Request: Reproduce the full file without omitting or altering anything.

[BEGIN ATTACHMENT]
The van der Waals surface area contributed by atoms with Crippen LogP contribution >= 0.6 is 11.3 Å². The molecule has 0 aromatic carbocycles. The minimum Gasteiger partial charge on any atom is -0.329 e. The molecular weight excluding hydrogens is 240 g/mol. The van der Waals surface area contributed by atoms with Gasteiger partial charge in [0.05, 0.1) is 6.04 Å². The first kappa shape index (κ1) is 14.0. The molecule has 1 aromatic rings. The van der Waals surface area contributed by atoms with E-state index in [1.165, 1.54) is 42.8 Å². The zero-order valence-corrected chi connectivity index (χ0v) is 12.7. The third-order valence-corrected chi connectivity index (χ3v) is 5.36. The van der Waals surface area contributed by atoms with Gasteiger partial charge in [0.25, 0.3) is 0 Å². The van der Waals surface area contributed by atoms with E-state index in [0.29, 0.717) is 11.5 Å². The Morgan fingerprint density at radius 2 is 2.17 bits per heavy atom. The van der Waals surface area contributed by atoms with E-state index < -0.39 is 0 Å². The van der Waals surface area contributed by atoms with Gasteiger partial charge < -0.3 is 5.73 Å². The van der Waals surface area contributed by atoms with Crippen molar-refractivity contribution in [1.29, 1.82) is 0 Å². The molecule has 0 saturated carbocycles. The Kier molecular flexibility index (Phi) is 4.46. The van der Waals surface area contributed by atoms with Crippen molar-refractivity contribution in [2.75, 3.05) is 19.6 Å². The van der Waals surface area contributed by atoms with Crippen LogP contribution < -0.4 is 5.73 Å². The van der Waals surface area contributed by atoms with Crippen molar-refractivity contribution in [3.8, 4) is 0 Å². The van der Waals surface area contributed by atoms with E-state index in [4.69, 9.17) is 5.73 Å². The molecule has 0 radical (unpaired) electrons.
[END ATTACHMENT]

The van der Waals surface area contributed by atoms with Crippen LogP contribution >= 0.6 is 11.3 Å². The molecule has 0 aromatic carbocycles. The minimum Gasteiger partial charge on any atom is -0.329 e. The molecular weight excluding hydrogens is 240 g/mol. The van der Waals surface area contributed by atoms with Gasteiger partial charge in [0.05, 0.1) is 6.04 Å². The first kappa shape index (κ1) is 14.0. The molecule has 1 aromatic rings. The van der Waals surface area contributed by atoms with E-state index in [1.165, 1.54) is 42.8 Å². The zero-order valence-corrected chi connectivity index (χ0v) is 12.7. The third-order valence-corrected chi connectivity index (χ3v) is 5.36. The van der Waals surface area contributed by atoms with Gasteiger partial charge in [0.25, 0.3) is 0 Å². The van der Waals surface area contributed by atoms with E-state index in [0.29, 0.717) is 11.5 Å². The Morgan fingerprint density at radius 2 is 2.17 bits per heavy atom. The van der Waals surface area contributed by atoms with E-state index < -0.39 is 0 Å². The van der Waals surface area contributed by atoms with Gasteiger partial charge < -0.3 is 5.73 Å². The van der Waals surface area contributed by atoms with Crippen molar-refractivity contribution in [1.29, 1.82) is 0 Å². The molecule has 0 saturated carbocycles. The Kier molecular flexibility index (Phi) is 4.46. The van der Waals surface area contributed by atoms with Crippen molar-refractivity contribution in [2.75, 3.05) is 19.6 Å². The van der Waals surface area contributed by atoms with Crippen LogP contribution < -0.4 is 5.73 Å². The van der Waals surface area contributed by atoms with Crippen molar-refractivity contribution in [3.8, 4) is 0 Å². The van der Waals surface area contributed by atoms with E-state index in [4.69, 9.17) is 5.73 Å². The molecule has 0 radical (unpaired) electrons.